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And in a statement released by the Foreign Office, Mr Hague added: "This landmark verdict demonstrates that those who have committed the most serious of crimes can and will be held to account for their actions.
"It demonstrates that the reach of international law is long and not time limited and it demonstrates that heads of state cannot hide behind immunity.
"The verdict can only be a small comfort for the victims and relatives of those killed. But the Court's authoritative view of what occurred will play an important role in helping the people of Sierra Leone come to terms with the past and consolidate national reconciliation."
The lead prosecutor in the Charles Taylor case, Brenda Hollis, addressed reporters after today's verdict.
She pointed out that Mr Taylor is the first former head of state to be convicted by an international criminal tribunal since the Nuremberg Trials of Nazi leaders in 1946.
The lead prosecutor in the Charles Taylor case, Brenda Hollis, gave this statement to reporters following today's verdict:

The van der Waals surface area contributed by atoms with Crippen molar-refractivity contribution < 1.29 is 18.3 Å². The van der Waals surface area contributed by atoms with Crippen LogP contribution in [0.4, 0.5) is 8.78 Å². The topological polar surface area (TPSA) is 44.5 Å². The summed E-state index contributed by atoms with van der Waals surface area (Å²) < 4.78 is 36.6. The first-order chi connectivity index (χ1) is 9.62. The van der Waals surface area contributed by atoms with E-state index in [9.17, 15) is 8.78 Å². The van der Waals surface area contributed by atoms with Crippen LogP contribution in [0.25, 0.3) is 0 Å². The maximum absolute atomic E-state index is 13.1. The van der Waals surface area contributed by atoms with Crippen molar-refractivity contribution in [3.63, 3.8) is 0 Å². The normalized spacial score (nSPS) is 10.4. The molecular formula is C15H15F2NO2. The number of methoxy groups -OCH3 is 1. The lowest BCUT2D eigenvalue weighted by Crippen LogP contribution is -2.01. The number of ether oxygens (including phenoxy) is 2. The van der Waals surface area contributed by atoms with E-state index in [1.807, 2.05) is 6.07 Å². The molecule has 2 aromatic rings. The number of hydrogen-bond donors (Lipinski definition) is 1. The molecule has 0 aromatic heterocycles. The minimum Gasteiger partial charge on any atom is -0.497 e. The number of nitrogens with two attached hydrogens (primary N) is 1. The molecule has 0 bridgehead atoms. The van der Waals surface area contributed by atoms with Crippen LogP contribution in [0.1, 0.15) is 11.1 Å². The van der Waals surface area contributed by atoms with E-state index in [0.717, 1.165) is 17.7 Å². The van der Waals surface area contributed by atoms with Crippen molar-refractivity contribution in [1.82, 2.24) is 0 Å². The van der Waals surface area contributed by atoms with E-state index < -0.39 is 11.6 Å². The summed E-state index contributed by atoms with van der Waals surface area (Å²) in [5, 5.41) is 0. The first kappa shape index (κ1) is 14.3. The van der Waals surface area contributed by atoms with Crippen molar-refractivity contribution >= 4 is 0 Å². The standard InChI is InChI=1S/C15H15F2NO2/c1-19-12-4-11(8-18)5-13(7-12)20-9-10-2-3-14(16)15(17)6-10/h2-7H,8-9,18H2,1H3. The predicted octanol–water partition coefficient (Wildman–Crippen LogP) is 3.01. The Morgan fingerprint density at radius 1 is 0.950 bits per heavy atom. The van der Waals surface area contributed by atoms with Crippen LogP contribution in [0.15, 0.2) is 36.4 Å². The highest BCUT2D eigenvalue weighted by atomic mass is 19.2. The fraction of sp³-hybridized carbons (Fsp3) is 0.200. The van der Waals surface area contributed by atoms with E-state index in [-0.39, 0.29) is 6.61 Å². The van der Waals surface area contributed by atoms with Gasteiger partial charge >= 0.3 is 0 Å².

Charles Taylor will be held in custody until his final sentencing on 30th May.
Before that time, his defence team has the option of appealing the charges he was found guilty of. The case would then pass on to Appeals Chamber of the Special Court, whose decision is final.
If there is no appeal, Mr Taylor is likely to be given a prison sentence, which he would serve in the UK.
Charles Taylor has been remanded in custody until a first sentencing hearing on 16th May. The final sentence will be passed on 30th May.
Charles Taylor has been found guilty of aiding and abetting the crimes in Sierra Leone. The court did not find sufficient evidence that Taylor had ordered the crimes, although it ruled that he did have influence over the RUF rebels and that he provided material support.
The judge went through the crimes, which are as follows:
- Acts of terrorism
- Violence to life, health and physical or mental wellbeing of people - murder
- Sexual slavery
- Outrages upon personal dignity
- Violence to life, health and physical or mental wellbeing of people - cruel treatment
- Other inhumane acts
- Conscripting or enlisting child soldiers
Charles Tayor has been asked to stand for the verdict
A UN-backed Sierra Leone court has convicted former Liberian president Charles Taylor of war crimes.
Taylor was charged with murder, rape, conscripting child soldiers and sexual slavery during intertwined wars in Liberia and Sierra Leone, in which more than 50,000 people were killed.
The court found him guilty of only some of the charges.
Latest ITV News reports
The former Liberian president Charles Taylor was today found guilty of 'aiding and abetting' war crimes during Sierra Leone's civil war
The former Prime Minister Tony Blair has told ITV News that the UK played a strong role in freeing the country from 'gangster and thugs'